Last week, Justin Bieber posted a video to Instagram not only sharing his diagnosis of Ramsay Hunt syndrome, which has left half of his face paralyzed, but also showing it.
“As you can see, this eye is not blinking. I can’t smile on this side of my face. This nostril will not move,” the worn-out-looking Canadian singer, dressed in a beanie and flannel, said in the video.
Coming just days after several of Bieber’s concerts were canceled, the news brought an outpouring of well-wishes for Bieber, 28, who was in the middle of touring for his fifth and sixth studio albums, “Changes” (2020) and “Justice” (2021).
It’s a bold move, some might say, to post your personal health struggles for 241 million followers to see — especially when, to some extent, your professional career depends on your physical appearance. But Bieber is just one of several people in the spotlight who have been outspoken about their health recently.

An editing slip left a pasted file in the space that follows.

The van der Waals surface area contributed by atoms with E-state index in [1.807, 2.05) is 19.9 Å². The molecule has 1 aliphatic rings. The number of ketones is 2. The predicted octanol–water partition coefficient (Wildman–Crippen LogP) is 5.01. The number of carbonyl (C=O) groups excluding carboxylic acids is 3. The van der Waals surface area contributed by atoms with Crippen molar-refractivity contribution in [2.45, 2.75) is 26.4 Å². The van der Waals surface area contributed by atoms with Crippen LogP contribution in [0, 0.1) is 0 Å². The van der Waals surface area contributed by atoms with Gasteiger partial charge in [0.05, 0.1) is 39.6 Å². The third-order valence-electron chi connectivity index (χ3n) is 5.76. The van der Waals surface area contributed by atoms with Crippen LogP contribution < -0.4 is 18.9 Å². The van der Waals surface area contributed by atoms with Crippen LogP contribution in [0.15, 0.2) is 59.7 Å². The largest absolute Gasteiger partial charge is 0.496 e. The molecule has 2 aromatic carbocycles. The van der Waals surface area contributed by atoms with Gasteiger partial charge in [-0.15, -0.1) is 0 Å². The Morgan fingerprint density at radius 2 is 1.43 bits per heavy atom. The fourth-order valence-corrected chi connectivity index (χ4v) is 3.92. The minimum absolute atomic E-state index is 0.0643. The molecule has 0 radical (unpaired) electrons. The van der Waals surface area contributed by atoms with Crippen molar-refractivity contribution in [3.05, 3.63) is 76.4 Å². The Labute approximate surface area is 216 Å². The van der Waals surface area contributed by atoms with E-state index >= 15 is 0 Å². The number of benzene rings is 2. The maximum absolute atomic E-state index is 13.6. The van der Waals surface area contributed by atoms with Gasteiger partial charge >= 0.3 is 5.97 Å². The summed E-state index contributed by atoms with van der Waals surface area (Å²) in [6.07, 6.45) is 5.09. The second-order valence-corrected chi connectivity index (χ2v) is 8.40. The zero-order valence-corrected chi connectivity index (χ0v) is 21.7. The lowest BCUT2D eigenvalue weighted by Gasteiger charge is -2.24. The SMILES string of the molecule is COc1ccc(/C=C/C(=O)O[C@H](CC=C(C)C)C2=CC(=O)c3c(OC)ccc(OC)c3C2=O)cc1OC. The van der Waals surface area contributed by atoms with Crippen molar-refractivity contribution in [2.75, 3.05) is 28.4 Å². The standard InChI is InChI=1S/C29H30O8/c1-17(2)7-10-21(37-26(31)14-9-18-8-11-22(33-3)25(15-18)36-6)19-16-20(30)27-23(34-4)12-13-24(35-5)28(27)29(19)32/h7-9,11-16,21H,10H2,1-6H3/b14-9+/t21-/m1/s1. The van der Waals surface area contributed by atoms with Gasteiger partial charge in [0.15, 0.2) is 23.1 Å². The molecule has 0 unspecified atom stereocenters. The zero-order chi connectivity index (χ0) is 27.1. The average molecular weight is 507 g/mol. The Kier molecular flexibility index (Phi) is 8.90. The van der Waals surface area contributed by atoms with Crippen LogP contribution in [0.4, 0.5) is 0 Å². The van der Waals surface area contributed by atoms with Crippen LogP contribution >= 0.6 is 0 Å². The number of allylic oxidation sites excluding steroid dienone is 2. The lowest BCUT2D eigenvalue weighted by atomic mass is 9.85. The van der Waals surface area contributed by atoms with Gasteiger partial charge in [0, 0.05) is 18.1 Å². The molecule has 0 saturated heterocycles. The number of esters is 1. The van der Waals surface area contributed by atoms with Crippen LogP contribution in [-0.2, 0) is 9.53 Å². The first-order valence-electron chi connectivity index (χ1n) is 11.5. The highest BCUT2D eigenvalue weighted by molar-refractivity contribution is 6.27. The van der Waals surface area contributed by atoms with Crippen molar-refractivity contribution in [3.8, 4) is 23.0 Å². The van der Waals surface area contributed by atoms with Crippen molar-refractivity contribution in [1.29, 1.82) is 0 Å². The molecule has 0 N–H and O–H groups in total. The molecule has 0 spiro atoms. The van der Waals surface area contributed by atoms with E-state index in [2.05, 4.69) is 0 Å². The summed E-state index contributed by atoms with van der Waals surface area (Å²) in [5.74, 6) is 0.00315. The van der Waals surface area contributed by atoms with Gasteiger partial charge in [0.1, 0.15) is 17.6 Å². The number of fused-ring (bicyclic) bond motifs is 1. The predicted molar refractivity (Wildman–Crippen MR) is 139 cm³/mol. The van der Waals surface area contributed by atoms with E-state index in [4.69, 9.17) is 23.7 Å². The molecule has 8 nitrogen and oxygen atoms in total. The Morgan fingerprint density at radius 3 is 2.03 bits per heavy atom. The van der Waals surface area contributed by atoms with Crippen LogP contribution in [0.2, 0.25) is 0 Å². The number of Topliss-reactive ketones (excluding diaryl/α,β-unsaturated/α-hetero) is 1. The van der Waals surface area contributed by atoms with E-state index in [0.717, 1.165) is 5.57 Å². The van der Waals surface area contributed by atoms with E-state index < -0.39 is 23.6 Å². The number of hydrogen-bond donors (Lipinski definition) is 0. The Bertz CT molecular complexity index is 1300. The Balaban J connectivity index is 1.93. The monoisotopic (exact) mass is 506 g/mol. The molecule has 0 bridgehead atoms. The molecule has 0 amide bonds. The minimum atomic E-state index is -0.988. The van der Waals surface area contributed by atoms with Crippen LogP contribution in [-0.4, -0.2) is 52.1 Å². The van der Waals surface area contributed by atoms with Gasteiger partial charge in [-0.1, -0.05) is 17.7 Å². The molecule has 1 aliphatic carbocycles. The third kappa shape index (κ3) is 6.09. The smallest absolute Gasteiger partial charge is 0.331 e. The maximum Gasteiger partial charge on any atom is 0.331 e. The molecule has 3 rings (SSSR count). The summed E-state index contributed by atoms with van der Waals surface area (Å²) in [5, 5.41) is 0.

Such openness isn’t always encouraged. In Selma Blair’s memoir, “Mean Baby: A Memoir of Growing Up,” which was released last month, the 49-year-old actress describes being diagnosed with multiple sclerosis (MS). “My doctors urged me not to go public,” she wrote. They told her: “ ‘You’re an actress; your body, your voice, it’s all you have.’ ” Blair went forward anyway, posting about it on Instagram in 2018.
These disclosures come as public figures have more direct access to fans through social media posts, and their intimate-feeling live streams and stories can go straight to their followers. Although celebrities may have previously opted to keep their medical issues from public scrutiny, today, many seem to believe that the benefits — increasing awareness of medical conditions and controlling the narratives regarding their own health — outweigh the costs.
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SOURCE: The Washington Post, Kelsey Ables